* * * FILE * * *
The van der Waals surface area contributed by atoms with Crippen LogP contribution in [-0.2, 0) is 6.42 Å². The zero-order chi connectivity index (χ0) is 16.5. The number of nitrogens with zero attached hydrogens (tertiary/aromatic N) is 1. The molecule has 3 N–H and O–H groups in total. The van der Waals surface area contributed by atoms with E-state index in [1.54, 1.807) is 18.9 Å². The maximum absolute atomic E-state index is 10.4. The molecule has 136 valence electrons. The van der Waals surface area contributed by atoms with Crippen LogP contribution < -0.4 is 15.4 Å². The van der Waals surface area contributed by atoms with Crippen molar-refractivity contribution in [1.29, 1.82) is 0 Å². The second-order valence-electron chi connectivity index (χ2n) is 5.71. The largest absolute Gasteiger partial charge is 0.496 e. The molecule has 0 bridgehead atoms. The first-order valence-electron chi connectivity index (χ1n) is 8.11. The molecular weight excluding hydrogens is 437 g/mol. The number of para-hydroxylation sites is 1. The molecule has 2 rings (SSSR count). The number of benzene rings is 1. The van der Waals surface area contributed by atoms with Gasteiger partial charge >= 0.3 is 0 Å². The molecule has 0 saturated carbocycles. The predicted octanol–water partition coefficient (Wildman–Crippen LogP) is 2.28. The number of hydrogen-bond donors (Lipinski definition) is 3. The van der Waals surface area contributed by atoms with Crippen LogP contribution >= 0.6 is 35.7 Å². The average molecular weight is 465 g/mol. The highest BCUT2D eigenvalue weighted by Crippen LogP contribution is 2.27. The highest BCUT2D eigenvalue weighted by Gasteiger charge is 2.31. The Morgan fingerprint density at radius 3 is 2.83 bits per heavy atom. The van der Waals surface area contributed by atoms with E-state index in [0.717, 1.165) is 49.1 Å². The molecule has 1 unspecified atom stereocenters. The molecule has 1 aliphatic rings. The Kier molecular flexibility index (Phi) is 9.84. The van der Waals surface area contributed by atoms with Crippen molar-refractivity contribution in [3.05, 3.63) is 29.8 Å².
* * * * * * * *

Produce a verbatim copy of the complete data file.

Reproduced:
The van der Waals surface area contributed by atoms with Crippen LogP contribution in [-0.2, 0) is 6.42 Å². The zero-order chi connectivity index (χ0) is 16.5. The number of nitrogens with zero attached hydrogens (tertiary/aromatic N) is 1. The molecule has 3 N–H and O–H groups in total. The van der Waals surface area contributed by atoms with E-state index in [1.54, 1.807) is 18.9 Å². The maximum absolute atomic E-state index is 10.4. The molecule has 136 valence electrons. The van der Waals surface area contributed by atoms with Crippen LogP contribution < -0.4 is 15.4 Å². The van der Waals surface area contributed by atoms with Crippen molar-refractivity contribution in [1.29, 1.82) is 0 Å². The second-order valence-electron chi connectivity index (χ2n) is 5.71. The largest absolute Gasteiger partial charge is 0.496 e. The molecule has 0 bridgehead atoms. The first-order valence-electron chi connectivity index (χ1n) is 8.11. The molecular weight excluding hydrogens is 437 g/mol. The number of para-hydroxylation sites is 1. The molecule has 2 rings (SSSR count). The number of benzene rings is 1. The van der Waals surface area contributed by atoms with Gasteiger partial charge >= 0.3 is 0 Å². The molecule has 0 saturated carbocycles. The predicted octanol–water partition coefficient (Wildman–Crippen LogP) is 2.28. The number of hydrogen-bond donors (Lipinski definition) is 3. The van der Waals surface area contributed by atoms with Crippen LogP contribution >= 0.6 is 35.7 Å². The average molecular weight is 465 g/mol. The highest BCUT2D eigenvalue weighted by Crippen LogP contribution is 2.27. The highest BCUT2D eigenvalue weighted by Gasteiger charge is 2.31. The Morgan fingerprint density at radius 3 is 2.83 bits per heavy atom. The van der Waals surface area contributed by atoms with E-state index in [0.717, 1.165) is 49.1 Å². The molecule has 1 unspecified atom stereocenters. The molecule has 1 aliphatic rings. The Kier molecular flexibility index (Phi) is 9.84. The van der Waals surface area contributed by atoms with Crippen molar-refractivity contribution in [3.05, 3.63) is 29.8 Å².